Language Selection

English French German Italian Portuguese Spanish

Novell's Victory Over SCO Could Have Downside For Linux Users

Filed under
Linux

The free software world spent the weekend celebrating after a judge nixed SCO's ownership claims over Unix and, by extension, Linux. But the ruling did not specifically address SCO's charge that Linux is a Unix knock off--and a case that could have settled that question for good may now fade away as a result of Friday's decision.

Kimball has asked both IBM and SCO to submit memos summarizing where they believe the case stands in the aftermath of Friday's SCO v. Novell ruling. It seems likely the action will be dropped: After all, how can SCO continue suing IBM for stepping on rights that SCO doesn't own?

Linux backers are reacting with glee to all of this news. An anonymous blogger who goes by the name 'Pamela Jones' on the anti-SCO Web site Groklaw said over the weekend that he or she would "eat chocolate" to celebrate Novell's victory.

But hold the Godiva and Toblerone for a moment. If I'm a Linux user, do I really want SCO v. IBM to be called off without a definitive ruling on SCO's claims?

More Here




Novell vs SCO Linux downside debunked and shredded

In response to Paul McDougall's article in Information Week, "Novell's Victory Over SCO Could Have Downside For Linux Users" and other such fud, Groklaw's Pamela Jones has published an overwhelming rebuttal.

Given that PJ has been mostly right all along about the SCO vs IBM and SCO vs Novell litigation, this carefully reasoned analysis evicerates these newly appearing fud articles.

Interested folks can read it here.

Comment viewing options

Select your preferred way to display the comments and click "Save settings" to activate your changes.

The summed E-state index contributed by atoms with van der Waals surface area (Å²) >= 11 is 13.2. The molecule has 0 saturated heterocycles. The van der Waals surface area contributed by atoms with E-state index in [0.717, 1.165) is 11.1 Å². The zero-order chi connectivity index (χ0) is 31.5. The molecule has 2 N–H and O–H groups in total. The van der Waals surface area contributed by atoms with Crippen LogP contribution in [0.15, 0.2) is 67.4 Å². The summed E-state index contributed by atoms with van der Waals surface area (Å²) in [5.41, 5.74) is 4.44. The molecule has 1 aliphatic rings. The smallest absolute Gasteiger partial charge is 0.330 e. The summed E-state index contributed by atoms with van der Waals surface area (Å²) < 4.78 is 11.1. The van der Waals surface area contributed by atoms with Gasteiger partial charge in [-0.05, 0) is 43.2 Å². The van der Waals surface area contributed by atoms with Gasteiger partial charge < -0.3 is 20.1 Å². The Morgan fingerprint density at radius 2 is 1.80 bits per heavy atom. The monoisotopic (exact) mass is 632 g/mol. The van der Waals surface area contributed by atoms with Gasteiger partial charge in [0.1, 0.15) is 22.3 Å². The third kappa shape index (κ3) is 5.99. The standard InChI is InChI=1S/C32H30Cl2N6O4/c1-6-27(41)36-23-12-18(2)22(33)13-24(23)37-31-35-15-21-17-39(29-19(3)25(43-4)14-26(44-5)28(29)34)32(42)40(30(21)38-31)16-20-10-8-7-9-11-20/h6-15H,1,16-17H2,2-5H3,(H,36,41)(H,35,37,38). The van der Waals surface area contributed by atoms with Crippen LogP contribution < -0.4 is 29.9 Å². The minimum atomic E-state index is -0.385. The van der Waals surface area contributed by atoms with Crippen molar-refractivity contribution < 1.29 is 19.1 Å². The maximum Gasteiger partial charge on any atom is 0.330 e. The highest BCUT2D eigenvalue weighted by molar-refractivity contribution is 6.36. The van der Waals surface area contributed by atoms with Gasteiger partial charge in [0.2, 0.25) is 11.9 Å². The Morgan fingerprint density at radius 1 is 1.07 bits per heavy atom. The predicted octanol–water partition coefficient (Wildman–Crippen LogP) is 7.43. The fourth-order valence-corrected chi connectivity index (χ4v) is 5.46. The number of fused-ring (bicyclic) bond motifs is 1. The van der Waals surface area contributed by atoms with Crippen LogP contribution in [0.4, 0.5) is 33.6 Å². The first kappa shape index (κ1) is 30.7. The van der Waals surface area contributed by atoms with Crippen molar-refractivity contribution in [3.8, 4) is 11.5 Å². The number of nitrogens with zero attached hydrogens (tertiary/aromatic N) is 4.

More in Tux Machines

Total War: WARHAMMER

Red Hat changes its open-source licensing rules

From outside programming circles, software licensing may not seem important. In open-source, though, licensing is all important. So, when leading Linux company Red Hat announces that -- from here on out -- all new Red Hat-initiated open-source projects that use the GNU General Public License(GPLv2) or GNU Lesser General Public License (LGPL)v2.1 licenses will be expected to supplement the license with GPL version 3 (GPLv3)'s cure commitment language, it's a big deal. Read more

Android Leftovers

Gentoo-Based Porteus Kiosk 4.7 Brings More Mitigations Against Spectre Flaws

Powered by the long-term supported Linux 4.14.50 kernel, Porteus Kiosk 4.7.0 is the second release of the operating system in 2018 and comes five months after version 4.6 to introduce more mitigations against the Spectre security vulnerabilities, though the next-gen Spectre flaws require microcode firmware updates for Intel CPUs. "Newly discovered "Spectre Next Generation" vulnerabilities require updated microcode from Intel which is not available yet. Please consider enabling automatic updates service for your kiosks to receive latest fixes and patches as soon as they become available," reads today's announcement. Read more